The commute from Interstate 270 to Interstate 95 -- essentially from Gaithersburg to Laurel -- will take you 20 minutes now that the InterCounty Connector is open.
GAITHERSBURG, Md. – Giddy drivers honked as they drove on the newly opened InterCounty Connector Tuesday morning.
The commute from Interstate 270 to Interstate 95 — essentially from Gaithersburg to Laurel — will take you 20 minutes now that the ICC is open.
WTOP’s Kristi King drove the stretch Tuesday morning, the first morning the toll road is fully open. Going the posted 55 mph speed limit, she clocked the Montgomery County to Prince George’s County trip at well under a half hour.
Without the ICC, getting from Gaithersburg to Laurel took 47 minutes.
The 17.9-mile stretch — Maryland’s first all-electronic toll road — opened to traffic at midnight, well before its scheduled 6 a.m. opening.
Traffic was intermittent in the early morning hours, but by 5 a.m. the flow of vehicles had picked up to a steady stream. But that stream was still not heavy enough to slow down traffic.
Through Dec. 4, you’ll be able to travel the ICC without paying tolls.
The toll you pay will depend on what time of day you use the ICC.
After that, E-ZPass will be required. Drivers who do not use E-ZPass will receive a bill by mail for 150 percent of the original toll.
E-ZPass centers are open in Beltsville and Gaithersburg at the Motor Vehicle Adminstration. The Beltsville location is at 11760 Baltimore Ave., and the Gaithersburg location is at 15 Metropolitan Grove Rd. Both are open 8:30 a.m. to 4:30 p.m.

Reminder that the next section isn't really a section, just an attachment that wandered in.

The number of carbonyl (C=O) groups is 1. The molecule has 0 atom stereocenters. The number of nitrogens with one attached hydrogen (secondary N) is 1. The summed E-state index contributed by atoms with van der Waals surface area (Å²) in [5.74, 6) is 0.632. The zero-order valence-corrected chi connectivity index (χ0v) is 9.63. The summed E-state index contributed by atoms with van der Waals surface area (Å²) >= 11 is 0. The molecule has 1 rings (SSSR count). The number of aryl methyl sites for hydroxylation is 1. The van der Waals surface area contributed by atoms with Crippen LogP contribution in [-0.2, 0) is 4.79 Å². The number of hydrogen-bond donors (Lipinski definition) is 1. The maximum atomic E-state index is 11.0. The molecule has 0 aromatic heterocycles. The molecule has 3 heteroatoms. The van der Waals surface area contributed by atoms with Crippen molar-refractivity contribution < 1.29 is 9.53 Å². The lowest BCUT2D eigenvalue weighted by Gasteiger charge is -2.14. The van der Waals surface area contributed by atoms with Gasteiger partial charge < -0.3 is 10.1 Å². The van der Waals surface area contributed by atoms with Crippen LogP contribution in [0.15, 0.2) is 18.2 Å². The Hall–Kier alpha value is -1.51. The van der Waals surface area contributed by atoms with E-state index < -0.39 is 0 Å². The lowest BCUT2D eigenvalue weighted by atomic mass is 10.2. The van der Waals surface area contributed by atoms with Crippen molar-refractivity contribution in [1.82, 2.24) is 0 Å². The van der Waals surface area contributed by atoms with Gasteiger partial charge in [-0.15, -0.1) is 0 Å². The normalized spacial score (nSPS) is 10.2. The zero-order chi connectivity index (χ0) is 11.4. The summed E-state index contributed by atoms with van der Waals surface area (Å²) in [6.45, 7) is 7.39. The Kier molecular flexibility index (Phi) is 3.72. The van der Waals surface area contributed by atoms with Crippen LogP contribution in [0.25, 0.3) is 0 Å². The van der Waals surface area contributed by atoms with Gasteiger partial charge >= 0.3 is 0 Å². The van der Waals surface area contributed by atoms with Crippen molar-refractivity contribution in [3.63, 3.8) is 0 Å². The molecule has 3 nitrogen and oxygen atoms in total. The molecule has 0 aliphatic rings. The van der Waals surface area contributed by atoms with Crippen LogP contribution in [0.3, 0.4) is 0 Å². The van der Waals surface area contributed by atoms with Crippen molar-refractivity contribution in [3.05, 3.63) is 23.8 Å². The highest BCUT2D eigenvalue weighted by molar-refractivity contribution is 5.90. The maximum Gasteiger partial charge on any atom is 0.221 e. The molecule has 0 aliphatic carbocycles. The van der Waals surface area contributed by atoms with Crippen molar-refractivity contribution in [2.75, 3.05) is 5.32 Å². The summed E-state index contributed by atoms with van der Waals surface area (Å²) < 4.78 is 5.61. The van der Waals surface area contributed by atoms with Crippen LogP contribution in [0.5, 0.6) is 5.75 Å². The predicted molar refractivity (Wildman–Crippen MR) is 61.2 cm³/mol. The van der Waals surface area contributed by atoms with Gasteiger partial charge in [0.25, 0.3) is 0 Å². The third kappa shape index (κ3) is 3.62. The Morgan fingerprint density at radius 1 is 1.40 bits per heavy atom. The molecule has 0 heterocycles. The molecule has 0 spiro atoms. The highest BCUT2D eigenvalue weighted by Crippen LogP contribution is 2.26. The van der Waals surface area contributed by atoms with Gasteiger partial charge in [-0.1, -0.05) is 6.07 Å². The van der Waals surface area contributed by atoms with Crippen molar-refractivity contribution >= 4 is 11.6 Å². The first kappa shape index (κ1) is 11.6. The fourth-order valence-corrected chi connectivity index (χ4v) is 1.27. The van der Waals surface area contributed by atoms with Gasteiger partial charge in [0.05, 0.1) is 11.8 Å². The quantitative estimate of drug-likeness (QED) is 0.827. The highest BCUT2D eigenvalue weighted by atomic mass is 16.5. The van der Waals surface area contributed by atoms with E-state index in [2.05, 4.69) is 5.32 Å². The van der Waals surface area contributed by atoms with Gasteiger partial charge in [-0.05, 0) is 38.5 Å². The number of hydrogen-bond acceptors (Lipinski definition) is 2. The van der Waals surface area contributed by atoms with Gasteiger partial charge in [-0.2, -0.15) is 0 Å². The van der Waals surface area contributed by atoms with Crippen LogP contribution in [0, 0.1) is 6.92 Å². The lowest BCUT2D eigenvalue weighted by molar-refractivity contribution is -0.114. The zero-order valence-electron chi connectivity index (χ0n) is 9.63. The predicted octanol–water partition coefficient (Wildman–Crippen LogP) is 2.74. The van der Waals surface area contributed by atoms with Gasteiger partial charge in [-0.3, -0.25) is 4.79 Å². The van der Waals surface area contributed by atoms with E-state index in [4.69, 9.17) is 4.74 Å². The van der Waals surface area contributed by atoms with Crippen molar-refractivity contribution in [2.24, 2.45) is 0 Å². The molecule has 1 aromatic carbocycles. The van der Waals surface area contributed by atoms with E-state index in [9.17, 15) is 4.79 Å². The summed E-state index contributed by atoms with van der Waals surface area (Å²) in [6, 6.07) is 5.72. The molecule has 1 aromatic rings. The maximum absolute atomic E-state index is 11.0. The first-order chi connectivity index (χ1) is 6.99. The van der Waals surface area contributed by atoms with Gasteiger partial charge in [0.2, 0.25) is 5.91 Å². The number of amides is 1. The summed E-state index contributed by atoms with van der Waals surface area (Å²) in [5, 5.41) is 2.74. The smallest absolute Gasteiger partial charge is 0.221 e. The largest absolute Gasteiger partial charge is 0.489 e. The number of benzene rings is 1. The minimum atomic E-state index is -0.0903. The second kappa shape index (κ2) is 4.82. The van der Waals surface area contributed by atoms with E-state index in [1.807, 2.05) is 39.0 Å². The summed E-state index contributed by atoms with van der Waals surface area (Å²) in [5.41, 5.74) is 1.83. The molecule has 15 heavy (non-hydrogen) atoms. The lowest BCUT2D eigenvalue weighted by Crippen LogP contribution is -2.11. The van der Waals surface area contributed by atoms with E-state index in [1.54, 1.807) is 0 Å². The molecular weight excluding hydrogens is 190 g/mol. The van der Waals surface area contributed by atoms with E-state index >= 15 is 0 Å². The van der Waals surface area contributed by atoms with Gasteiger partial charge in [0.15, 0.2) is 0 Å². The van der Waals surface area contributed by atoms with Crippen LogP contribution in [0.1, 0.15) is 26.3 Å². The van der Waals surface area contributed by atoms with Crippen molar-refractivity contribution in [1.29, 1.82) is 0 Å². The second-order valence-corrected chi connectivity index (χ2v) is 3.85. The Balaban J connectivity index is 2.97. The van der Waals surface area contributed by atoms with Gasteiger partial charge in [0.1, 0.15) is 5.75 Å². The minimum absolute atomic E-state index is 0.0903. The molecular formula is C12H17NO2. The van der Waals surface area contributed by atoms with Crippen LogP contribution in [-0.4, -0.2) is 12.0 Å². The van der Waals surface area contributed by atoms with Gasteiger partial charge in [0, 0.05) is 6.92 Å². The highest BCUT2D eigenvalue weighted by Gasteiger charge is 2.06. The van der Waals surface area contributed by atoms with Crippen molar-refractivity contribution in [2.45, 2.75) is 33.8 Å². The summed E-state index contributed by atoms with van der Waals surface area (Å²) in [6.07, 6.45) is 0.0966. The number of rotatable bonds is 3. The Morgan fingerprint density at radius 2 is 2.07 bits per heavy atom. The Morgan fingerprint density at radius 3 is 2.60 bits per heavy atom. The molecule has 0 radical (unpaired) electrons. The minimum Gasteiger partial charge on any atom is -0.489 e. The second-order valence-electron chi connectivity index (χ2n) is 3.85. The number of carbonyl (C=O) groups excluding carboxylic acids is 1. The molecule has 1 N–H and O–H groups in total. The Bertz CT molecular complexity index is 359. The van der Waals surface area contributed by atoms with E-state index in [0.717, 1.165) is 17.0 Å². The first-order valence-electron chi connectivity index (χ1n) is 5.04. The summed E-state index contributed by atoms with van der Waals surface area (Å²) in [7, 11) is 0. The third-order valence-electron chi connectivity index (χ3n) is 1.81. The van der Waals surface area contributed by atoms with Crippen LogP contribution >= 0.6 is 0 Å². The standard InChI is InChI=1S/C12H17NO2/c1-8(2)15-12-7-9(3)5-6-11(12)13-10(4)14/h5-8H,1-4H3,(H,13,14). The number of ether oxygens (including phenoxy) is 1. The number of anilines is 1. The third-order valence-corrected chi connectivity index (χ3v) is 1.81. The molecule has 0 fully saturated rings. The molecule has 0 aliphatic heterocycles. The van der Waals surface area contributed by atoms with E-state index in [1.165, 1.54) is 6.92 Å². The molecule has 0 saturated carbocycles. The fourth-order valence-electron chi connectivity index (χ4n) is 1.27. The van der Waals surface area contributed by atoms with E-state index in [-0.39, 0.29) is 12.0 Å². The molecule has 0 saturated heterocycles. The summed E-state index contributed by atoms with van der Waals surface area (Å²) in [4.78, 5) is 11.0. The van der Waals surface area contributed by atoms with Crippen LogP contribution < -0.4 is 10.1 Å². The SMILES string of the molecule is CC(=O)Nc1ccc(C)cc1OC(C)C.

It costs $46 to open an E-ZPass account — $25 in pre-paid tolls and $21 for the transponder. There’s a $1.50 service charge applied monthly to all E-ZPass accounts for account-maintenance services.
As of Nov. 1, the $1.50 fee is waived for accounts used to pay three or more tolls in the previous month in Maryland – including on the ICC.
You also can buy an E-ZPass online at www.ezpassmd.com or call 1-888-321-6824 with your questions.
The Maryland State Highway Administration has a warning for drivers using local roads near ICC interchanges. There’s the potential traffic could be heavier than usual near those interchanges as drivers try out the road during the free two-week test period.
The final segment of the ICC that will connect U.S. 1 and I-270 could still be years away. The goal for that ribbon cutting is the spring of 2014.